fatal: zlib inflate problem: invalid distance code
joao.grilo at gmail.com
Wed Jan 2 16:05:00 CET 2008
First of all, thanks for the quick reply.
The checksum did reveal that there are differences. I know this isn't
directly related to GnuPG, but since the file in question is so big
(100gigs), and I don't have physical access to the original file any more,
is it possible to simply transfer the difference between both binaries
through a network connection? If so, what would you consider the best option
in this situation? Rsync?
Thank you for your time, and I'll understand if you redirect me to the rsync
mailing list instead of providing an answer.
On Jan 2, 2008 1:41 PM, John Clizbe <JPClizbe at tx.rr.com> wrote:
> João Grilo wrote:
> > Recently, I was asked to backup and archive a ton of sensitive data, so
> > I used gpg keep it away from evil eyes.
> > Now, trying to recover it on a different machine, it fails with the
> > following error:
> > debian:~# gpg mybigbackupfile.tar.gz.gpg
> > gpg: CAST5 encrypted data
> > gpg: encrypted with 1 passphrase
> > -- correct password is typed --
> > gpg: fatal: zlib inflate problem: invalid distance code
> > secmem usage: 2048/2240 bytes in 4/5 blocks of pool 2240/32768
> > I have no clue, since I have tried pretty much everything (including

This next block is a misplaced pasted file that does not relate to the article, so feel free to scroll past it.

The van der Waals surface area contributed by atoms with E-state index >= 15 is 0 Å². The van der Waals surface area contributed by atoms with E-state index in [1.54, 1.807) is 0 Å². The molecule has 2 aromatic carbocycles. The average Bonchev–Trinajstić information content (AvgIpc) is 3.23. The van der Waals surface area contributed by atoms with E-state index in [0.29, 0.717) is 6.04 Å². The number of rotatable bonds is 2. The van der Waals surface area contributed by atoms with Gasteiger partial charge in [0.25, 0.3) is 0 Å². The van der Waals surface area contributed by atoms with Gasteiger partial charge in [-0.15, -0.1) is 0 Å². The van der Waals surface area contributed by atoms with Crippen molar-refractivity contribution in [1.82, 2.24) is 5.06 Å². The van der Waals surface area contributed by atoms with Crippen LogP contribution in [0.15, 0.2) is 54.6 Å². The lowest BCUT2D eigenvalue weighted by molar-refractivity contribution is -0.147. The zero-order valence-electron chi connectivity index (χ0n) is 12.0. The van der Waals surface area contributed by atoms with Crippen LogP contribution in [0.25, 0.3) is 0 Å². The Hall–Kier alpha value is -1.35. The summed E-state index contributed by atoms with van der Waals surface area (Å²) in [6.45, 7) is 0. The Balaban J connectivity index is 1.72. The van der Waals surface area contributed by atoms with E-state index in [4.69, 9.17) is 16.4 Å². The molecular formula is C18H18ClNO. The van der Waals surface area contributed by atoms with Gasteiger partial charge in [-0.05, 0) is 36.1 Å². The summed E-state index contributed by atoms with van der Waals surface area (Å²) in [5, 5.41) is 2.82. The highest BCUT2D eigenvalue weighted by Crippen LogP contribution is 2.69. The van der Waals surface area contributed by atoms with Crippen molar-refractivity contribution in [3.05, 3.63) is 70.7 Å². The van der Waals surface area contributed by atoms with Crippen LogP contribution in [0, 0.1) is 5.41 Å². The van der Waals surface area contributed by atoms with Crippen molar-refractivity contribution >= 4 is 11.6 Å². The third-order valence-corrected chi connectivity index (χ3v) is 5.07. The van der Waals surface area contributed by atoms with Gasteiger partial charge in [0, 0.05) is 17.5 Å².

> > installing the same operating system on the machine where I need to
> > decipher the data, using the "$ gpg < bigfile.gpg > bigfile" syntax and
> > so on). The error keeps showing up, and always stalls after processing
> > the same amount of data (aproximately 27 gigabytes).
> > The weirdest part is that decrypting the data on the same machine it was
> > encrypted works perfectly. I have tried to replicate the environment
> > exactly (apart from a few packages which will probably be different, but
> > this is debian stable branch anyways). The only "big" difference, is the
> > hardware, but even the architecture is the same, the cpu is exactly
> <OS details snipped>
> > Note that these are all amd64 binaries. The size of "mybigbackupfile" is
> > aproximately 105 gigabytes.
> > If I can provide any additional information that can be useful to trace
> > the problem down, don't hesitate to ask.
> Since the original decrypts fine, I'd check and compare the hashes of the
> encrypted archives.
> Small errors can creep in during transfer that will invalidate later
> Comparing the outputs from md5sum or sha1sum will alert you to the error.
> GnuPG may also be used to generate the file hashes:
> gpg --print-md algo [files]
> algo may be taken from the listing produced by 'gpg --version'.
> gpg --print-mds [files]
> will generate hashes for all available algorithms.
> Good luck.
> John P. Clizbe Inet: JPClizbe(a) tx DAWT rr DAHT con
> Ginger Bear Networks hkp://keyserver.gingerbear.net
> "Be who you are and say what you feel because those who mind don't matter
> and those who matter don't mind." - Dr Seuss, "Oh the Places You'll Go"
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